Diet culture is everywhere, but it feels like there's been a shift in recent years… is there still a long way to go?

A lot of women in the digital space have wised up to the fact diet culture is pretty toxic. We don't need to be skinny size 6 in order to have worth in society and feel good in ourselves. That environment feels a really positive space.

On the other hand, we do have a large portion of society that is obsessed with weight loss. It isn't inherently bad. Some people can have a positive experience of it, my mum being one of them. She was 22 stone, ended up losing 10 stone in weight and she's now kept it off for 15 years, she feels great. For that reason, we still need to be mindful of the fact people might want to lose weight because we don't know their mindset, we don't know their incentive, that might be a positive thing for them.

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The Instagram star believes we're moving away from 'toxic' diet culture

What we do know, is that 97 per cent of diets don't work, for most people. How can we encourage health behaviours – getting out for a walk every day, drinking plenty of water, eating vegetables with every meal – all these simple, non-restrictive rules, without shunting them down a route of needing to control everything they're eating, and falling down a disordered route. I grew up in an environment where my mum was constantly on a diet, and I saw first-hand how exhausting that was. That cycle of never being happy and always looking for the next thing to fill that void. I don't want the next generation to grow up feeling that.

I think we are moving in the right direction, encouraging positive health behaviours and steering away from diets and looking at how else we can make ourselves healthy and well. But we need to understand that we aren't there yet.

RELATED: 5 smart ways to motivate yourself to exercise at home

What sparked your own personal change of lifestyle?

I've been on a journey of diet culture where I had extremely restricted eating and lived that life where I thought a six-pack was going to cure all of my worries… and it didn't. Coming off the back of that, that's where I started thinking, 'Hang on, I lost the weight, I got the body, and it didn't make me happier, so… what next?' That eventually led me to where I am now, which is a much more positive space.

It was at a time in my life where things were really taking off for me. I would be going to these events and I'd worry about what I was going to eat. I'd be the smallest person in the room and I'd still think, 'I don't feel that comfortable today'. It wasn't the reality I expected it to be. I had to look inside and think, 'What's the point?' I just wanted to live my life and enjoy it. Going out for dinner with my friends, going for drinks with my boyfriend. Food is so crucial to my happiness, and I really cut out a big part of that. Now I exercise, I eat well – most of the time – it's about balance.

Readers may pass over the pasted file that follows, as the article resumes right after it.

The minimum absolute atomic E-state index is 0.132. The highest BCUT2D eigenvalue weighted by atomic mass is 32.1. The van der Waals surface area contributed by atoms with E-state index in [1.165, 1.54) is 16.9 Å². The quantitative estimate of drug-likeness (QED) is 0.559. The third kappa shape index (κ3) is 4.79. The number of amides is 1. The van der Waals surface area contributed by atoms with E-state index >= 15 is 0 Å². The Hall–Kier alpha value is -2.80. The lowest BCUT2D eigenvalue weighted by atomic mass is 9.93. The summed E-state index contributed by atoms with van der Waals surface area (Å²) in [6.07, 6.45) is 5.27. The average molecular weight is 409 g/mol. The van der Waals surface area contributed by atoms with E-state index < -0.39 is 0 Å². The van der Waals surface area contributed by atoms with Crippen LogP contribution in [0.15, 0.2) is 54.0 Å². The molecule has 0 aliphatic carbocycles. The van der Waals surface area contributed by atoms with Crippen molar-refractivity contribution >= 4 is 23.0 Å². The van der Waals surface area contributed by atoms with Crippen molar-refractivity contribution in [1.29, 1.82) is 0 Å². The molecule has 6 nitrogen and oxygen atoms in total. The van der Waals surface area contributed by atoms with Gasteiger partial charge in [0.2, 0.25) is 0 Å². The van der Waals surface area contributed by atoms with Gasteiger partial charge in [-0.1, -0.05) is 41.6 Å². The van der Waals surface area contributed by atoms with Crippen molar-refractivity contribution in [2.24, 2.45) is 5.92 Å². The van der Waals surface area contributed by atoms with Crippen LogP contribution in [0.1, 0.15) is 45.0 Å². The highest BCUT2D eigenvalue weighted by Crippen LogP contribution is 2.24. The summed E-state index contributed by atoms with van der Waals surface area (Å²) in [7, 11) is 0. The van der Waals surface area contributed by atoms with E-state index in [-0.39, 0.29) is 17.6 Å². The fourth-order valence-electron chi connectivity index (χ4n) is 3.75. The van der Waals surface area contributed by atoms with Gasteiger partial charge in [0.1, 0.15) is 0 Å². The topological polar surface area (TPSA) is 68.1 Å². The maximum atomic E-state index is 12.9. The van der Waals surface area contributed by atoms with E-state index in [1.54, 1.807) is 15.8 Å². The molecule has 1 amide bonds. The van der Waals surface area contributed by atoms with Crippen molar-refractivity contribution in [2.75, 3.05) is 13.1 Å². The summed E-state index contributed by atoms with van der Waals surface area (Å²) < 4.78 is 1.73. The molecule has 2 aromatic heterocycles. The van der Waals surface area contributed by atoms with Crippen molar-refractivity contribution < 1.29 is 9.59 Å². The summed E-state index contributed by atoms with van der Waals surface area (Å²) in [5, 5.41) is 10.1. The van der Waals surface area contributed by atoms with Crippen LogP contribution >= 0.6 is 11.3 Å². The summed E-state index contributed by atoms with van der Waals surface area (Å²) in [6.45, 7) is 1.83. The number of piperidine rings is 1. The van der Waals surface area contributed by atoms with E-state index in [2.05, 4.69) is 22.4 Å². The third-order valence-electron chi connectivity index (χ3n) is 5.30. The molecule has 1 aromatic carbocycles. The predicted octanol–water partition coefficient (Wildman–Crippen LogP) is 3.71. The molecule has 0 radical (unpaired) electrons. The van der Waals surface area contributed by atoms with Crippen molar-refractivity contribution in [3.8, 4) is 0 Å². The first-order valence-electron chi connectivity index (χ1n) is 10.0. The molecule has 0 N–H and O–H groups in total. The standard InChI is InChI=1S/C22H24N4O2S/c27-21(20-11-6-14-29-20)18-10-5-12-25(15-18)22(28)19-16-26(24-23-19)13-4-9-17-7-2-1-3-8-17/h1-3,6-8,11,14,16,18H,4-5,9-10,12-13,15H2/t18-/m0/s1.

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Alice often shares candid posts about her journey with fitness and self-acceptance

Why do we keep dieting if diets aren't sustainable?

It feeds into that mindset that you're somehow a failure if you're unable to adhere to a form of eating. The only thing that's failed you is the fact the way of eating is way too restrictive for the lifestyle you're trying to lead. I've seen some awful things – I've downloaded a number of big fitness apps from women who are a similar audience to me. One of the apps told me I should be on 960 calories a day. This is so dangerous, I could not believe the poor mechanics that did that.

It's a recipe for eating disorders. When you do fail, you feel so awful so you probably binge, it becomes a cycle. People fall into a binge, restrict cycle because they think the only way to eat healthily is to eat a lot less, which is really not the case.

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Finally, what are your goals for the year ahead?

I want to bring an app out that is hopefully going to be a real disrupter to the fitness space and hopefully, do something differently. I've spent six years building the trust of my audience to the point where I feel ready to do it. This isn't something where I've done a PT course on a weekend and then suddenly I'm releasing an app.

The fitness industry is big bucks and if that was my incentive I would have done this years ago. I have a real conscience and responsibility within my space and I'm very aware of that. I finally feel ready to do it, but it's not come without the hard work up to this point.

Follow Alice on Instagram @aliceliveing.